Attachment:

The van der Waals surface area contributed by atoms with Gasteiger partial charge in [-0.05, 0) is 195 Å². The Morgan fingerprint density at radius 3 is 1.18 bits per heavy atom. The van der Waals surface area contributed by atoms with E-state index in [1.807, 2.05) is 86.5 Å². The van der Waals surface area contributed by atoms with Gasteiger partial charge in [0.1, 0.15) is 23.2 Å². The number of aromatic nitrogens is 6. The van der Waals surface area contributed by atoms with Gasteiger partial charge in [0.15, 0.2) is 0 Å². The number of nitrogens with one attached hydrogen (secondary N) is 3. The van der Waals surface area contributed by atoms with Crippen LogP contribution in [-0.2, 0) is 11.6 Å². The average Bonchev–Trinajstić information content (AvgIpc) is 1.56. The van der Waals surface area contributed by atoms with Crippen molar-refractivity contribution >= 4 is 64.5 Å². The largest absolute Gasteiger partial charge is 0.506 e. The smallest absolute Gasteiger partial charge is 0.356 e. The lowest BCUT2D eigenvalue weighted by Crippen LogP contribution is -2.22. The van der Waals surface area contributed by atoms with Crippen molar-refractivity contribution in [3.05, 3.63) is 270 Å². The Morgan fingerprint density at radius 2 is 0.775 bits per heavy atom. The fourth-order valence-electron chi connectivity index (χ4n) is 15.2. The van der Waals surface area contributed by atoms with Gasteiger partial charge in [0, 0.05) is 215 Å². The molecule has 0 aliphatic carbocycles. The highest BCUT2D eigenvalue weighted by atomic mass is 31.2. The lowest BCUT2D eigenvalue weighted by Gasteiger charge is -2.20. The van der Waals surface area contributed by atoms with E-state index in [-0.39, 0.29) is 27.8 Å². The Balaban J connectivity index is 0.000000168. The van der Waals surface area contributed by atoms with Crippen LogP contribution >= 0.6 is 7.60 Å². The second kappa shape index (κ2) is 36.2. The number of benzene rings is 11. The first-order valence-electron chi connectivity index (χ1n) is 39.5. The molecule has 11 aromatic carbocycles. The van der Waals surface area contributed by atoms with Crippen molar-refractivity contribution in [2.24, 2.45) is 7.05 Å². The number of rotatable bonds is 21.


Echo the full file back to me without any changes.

The van der Waals surface area contributed by atoms with Gasteiger partial charge in [-0.05, 0) is 195 Å². The Morgan fingerprint density at radius 3 is 1.18 bits per heavy atom. The van der Waals surface area contributed by atoms with E-state index in [1.807, 2.05) is 86.5 Å². The van der Waals surface area contributed by atoms with Gasteiger partial charge in [0.1, 0.15) is 23.2 Å². The number of aromatic nitrogens is 6. The van der Waals surface area contributed by atoms with Gasteiger partial charge in [0.15, 0.2) is 0 Å². The number of nitrogens with one attached hydrogen (secondary N) is 3. The van der Waals surface area contributed by atoms with Crippen LogP contribution in [-0.2, 0) is 11.6 Å². The average Bonchev–Trinajstić information content (AvgIpc) is 1.56. The van der Waals surface area contributed by atoms with Crippen molar-refractivity contribution >= 4 is 64.5 Å². The largest absolute Gasteiger partial charge is 0.506 e. The smallest absolute Gasteiger partial charge is 0.356 e. The lowest BCUT2D eigenvalue weighted by Crippen LogP contribution is -2.22. The van der Waals surface area contributed by atoms with Crippen molar-refractivity contribution in [3.05, 3.63) is 270 Å². The Morgan fingerprint density at radius 2 is 0.775 bits per heavy atom. The fourth-order valence-electron chi connectivity index (χ4n) is 15.2. The van der Waals surface area contributed by atoms with Gasteiger partial charge in [0, 0.05) is 215 Å². The molecule has 0 aliphatic carbocycles. The highest BCUT2D eigenvalue weighted by atomic mass is 31.2. The lowest BCUT2D eigenvalue weighted by Gasteiger charge is -2.20. The van der Waals surface area contributed by atoms with E-state index in [-0.39, 0.29) is 27.8 Å². The Balaban J connectivity index is 0.000000168. The van der Waals surface area contributed by atoms with Crippen LogP contribution >= 0.6 is 7.60 Å². The second kappa shape index (κ2) is 36.2. The number of benzene rings is 11. The first-order valence-electron chi connectivity index (χ1n) is 39.5. The molecule has 11 aromatic carbocycles. The van der Waals surface area contributed by atoms with Crippen molar-refractivity contribution in [2.24, 2.45) is 7.05 Å². The number of rotatable bonds is 21.